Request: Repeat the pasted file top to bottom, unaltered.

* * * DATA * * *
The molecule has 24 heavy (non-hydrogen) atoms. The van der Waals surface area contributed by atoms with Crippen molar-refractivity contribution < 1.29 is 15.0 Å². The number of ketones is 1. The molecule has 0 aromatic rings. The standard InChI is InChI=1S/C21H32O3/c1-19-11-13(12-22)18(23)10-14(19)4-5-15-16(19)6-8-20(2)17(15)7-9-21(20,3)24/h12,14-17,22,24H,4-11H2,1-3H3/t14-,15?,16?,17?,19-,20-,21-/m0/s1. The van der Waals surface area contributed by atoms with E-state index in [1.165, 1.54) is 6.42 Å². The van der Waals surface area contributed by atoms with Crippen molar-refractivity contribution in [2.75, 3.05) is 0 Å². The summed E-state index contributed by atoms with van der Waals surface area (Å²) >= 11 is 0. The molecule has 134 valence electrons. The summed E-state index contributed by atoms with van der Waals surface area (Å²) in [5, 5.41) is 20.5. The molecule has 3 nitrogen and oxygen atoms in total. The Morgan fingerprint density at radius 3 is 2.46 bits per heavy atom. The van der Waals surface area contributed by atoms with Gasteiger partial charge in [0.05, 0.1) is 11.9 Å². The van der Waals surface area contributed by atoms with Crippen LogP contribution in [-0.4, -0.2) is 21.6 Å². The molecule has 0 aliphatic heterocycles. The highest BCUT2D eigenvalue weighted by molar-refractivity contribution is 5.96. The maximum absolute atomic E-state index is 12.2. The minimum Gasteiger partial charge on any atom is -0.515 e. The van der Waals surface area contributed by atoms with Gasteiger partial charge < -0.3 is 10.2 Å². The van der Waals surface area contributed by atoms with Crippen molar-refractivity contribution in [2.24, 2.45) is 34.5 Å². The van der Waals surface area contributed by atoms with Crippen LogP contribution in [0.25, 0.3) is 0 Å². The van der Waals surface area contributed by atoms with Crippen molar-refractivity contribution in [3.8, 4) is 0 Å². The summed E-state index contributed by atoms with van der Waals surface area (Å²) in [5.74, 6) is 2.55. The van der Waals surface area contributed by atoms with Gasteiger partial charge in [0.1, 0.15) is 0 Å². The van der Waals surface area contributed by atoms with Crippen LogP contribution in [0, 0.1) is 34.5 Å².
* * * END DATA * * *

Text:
The molecule has 24 heavy (non-hydrogen) atoms. The van der Waals surface area contributed by atoms with Crippen molar-refractivity contribution < 1.29 is 15.0 Å². The number of ketones is 1. The molecule has 0 aromatic rings. The standard InChI is InChI=1S/C21H32O3/c1-19-11-13(12-22)18(23)10-14(19)4-5-15-16(19)6-8-20(2)17(15)7-9-21(20,3)24/h12,14-17,22,24H,4-11H2,1-3H3/t14-,15?,16?,17?,19-,20-,21-/m0/s1. The van der Waals surface area contributed by atoms with E-state index in [1.165, 1.54) is 6.42 Å². The van der Waals surface area contributed by atoms with Crippen molar-refractivity contribution in [2.75, 3.05) is 0 Å². The summed E-state index contributed by atoms with van der Waals surface area (Å²) >= 11 is 0. The molecule has 134 valence electrons. The summed E-state index contributed by atoms with van der Waals surface area (Å²) in [5, 5.41) is 20.5. The molecule has 3 nitrogen and oxygen atoms in total. The Morgan fingerprint density at radius 3 is 2.46 bits per heavy atom. The van der Waals surface area contributed by atoms with Gasteiger partial charge in [0.05, 0.1) is 11.9 Å². The van der Waals surface area contributed by atoms with Crippen LogP contribution in [-0.4, -0.2) is 21.6 Å². The molecule has 0 aliphatic heterocycles. The highest BCUT2D eigenvalue weighted by molar-refractivity contribution is 5.96. The maximum absolute atomic E-state index is 12.2. The minimum Gasteiger partial charge on any atom is -0.515 e. The van der Waals surface area contributed by atoms with Gasteiger partial charge < -0.3 is 10.2 Å². The van der Waals surface area contributed by atoms with Crippen molar-refractivity contribution in [2.24, 2.45) is 34.5 Å². The van der Waals surface area contributed by atoms with Crippen LogP contribution in [0.25, 0.3) is 0 Å². The van der Waals surface area contributed by atoms with Crippen molar-refractivity contribution in [3.8, 4) is 0 Å². The summed E-state index contributed by atoms with van der Waals surface area (Å²) in [5.74, 6) is 2.55. The van der Waals surface area contributed by atoms with Gasteiger partial charge in [0.1, 0.15) is 0 Å². The van der Waals surface area contributed by atoms with Crippen LogP contribution in [0, 0.1) is 34.5 Å².